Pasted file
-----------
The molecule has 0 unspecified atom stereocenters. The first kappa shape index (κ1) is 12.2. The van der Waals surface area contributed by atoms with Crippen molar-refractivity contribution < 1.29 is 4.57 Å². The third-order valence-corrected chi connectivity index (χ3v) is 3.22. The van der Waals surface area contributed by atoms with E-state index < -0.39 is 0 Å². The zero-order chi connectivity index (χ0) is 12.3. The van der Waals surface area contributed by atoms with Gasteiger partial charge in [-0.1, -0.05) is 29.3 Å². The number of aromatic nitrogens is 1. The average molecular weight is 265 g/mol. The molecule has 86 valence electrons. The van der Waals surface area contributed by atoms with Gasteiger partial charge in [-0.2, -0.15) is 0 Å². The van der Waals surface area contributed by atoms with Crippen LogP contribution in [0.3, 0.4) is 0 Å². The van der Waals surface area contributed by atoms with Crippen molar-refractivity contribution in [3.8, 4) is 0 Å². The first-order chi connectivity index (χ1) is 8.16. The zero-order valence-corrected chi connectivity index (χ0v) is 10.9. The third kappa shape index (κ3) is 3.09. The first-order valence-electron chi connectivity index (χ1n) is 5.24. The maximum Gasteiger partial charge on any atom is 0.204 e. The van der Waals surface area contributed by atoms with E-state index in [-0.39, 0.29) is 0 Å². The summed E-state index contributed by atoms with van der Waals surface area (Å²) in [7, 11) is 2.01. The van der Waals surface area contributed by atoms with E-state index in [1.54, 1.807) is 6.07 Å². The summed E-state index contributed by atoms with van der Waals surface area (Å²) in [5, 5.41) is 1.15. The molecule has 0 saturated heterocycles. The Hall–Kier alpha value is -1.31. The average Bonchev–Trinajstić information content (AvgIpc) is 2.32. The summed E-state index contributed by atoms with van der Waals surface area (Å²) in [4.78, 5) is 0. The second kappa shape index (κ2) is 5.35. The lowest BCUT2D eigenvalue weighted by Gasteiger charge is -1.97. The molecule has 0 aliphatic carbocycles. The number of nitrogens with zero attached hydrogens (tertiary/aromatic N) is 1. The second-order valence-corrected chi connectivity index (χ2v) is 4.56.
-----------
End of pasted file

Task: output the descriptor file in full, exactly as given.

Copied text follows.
The molecule has 0 unspecified atom stereocenters. The first kappa shape index (κ1) is 12.2. The van der Waals surface area contributed by atoms with Crippen molar-refractivity contribution < 1.29 is 4.57 Å². The third-order valence-corrected chi connectivity index (χ3v) is 3.22. The van der Waals surface area contributed by atoms with E-state index < -0.39 is 0 Å². The zero-order chi connectivity index (χ0) is 12.3. The van der Waals surface area contributed by atoms with Gasteiger partial charge in [-0.1, -0.05) is 29.3 Å². The number of aromatic nitrogens is 1. The average molecular weight is 265 g/mol. The molecule has 86 valence electrons. The van der Waals surface area contributed by atoms with Gasteiger partial charge in [-0.2, -0.15) is 0 Å². The van der Waals surface area contributed by atoms with Crippen LogP contribution in [0.3, 0.4) is 0 Å². The van der Waals surface area contributed by atoms with Crippen molar-refractivity contribution in [3.8, 4) is 0 Å². The first-order chi connectivity index (χ1) is 8.16. The zero-order valence-corrected chi connectivity index (χ0v) is 10.9. The third kappa shape index (κ3) is 3.09. The first-order valence-electron chi connectivity index (χ1n) is 5.24. The maximum Gasteiger partial charge on any atom is 0.204 e. The van der Waals surface area contributed by atoms with E-state index in [-0.39, 0.29) is 0 Å². The summed E-state index contributed by atoms with van der Waals surface area (Å²) in [7, 11) is 2.01. The van der Waals surface area contributed by atoms with E-state index in [1.54, 1.807) is 6.07 Å². The summed E-state index contributed by atoms with van der Waals surface area (Å²) in [5, 5.41) is 1.15. The molecule has 0 saturated heterocycles. The Hall–Kier alpha value is -1.31. The average Bonchev–Trinajstić information content (AvgIpc) is 2.32. The summed E-state index contributed by atoms with van der Waals surface area (Å²) in [4.78, 5) is 0. The second kappa shape index (κ2) is 5.35. The lowest BCUT2D eigenvalue weighted by Gasteiger charge is -1.97. The molecule has 0 aliphatic carbocycles. The number of nitrogens with zero attached hydrogens (tertiary/aromatic N) is 1. The second-order valence-corrected chi connectivity index (χ2v) is 4.56.